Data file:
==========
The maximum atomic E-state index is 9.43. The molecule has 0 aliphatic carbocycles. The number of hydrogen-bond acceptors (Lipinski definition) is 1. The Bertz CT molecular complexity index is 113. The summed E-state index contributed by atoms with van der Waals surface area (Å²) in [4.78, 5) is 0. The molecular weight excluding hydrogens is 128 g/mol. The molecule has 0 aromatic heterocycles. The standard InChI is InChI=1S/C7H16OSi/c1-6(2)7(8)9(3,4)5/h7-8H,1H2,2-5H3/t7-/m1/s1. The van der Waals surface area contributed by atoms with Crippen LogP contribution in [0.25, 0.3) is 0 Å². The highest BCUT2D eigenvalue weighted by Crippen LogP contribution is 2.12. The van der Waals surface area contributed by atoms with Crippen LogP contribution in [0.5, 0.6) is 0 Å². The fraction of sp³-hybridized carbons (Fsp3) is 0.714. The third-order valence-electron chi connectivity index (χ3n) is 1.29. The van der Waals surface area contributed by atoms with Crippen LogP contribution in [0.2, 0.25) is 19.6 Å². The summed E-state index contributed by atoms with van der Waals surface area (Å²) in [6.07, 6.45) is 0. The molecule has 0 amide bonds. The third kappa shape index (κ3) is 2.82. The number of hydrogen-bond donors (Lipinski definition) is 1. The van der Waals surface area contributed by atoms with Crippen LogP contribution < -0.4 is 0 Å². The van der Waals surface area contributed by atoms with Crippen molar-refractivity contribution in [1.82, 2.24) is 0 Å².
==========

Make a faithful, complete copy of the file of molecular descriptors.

The maximum atomic E-state index is 9.43. The molecule has 0 aliphatic carbocycles. The number of hydrogen-bond acceptors (Lipinski definition) is 1. The Bertz CT molecular complexity index is 113. The summed E-state index contributed by atoms with van der Waals surface area (Å²) in [4.78, 5) is 0. The molecular weight excluding hydrogens is 128 g/mol. The molecule has 0 aromatic heterocycles. The standard InChI is InChI=1S/C7H16OSi/c1-6(2)7(8)9(3,4)5/h7-8H,1H2,2-5H3/t7-/m1/s1. The van der Waals surface area contributed by atoms with Crippen LogP contribution in [0.25, 0.3) is 0 Å². The highest BCUT2D eigenvalue weighted by Crippen LogP contribution is 2.12. The van der Waals surface area contributed by atoms with Crippen LogP contribution in [0.5, 0.6) is 0 Å². The fraction of sp³-hybridized carbons (Fsp3) is 0.714. The third-order valence-electron chi connectivity index (χ3n) is 1.29. The van der Waals surface area contributed by atoms with Crippen LogP contribution in [0.2, 0.25) is 19.6 Å². The summed E-state index contributed by atoms with van der Waals surface area (Å²) in [6.07, 6.45) is 0. The molecule has 0 amide bonds. The third kappa shape index (κ3) is 2.82. The number of hydrogen-bond donors (Lipinski definition) is 1. The van der Waals surface area contributed by atoms with Crippen LogP contribution < -0.4 is 0 Å². The van der Waals surface area contributed by atoms with Crippen molar-refractivity contribution in [1.82, 2.24) is 0 Å².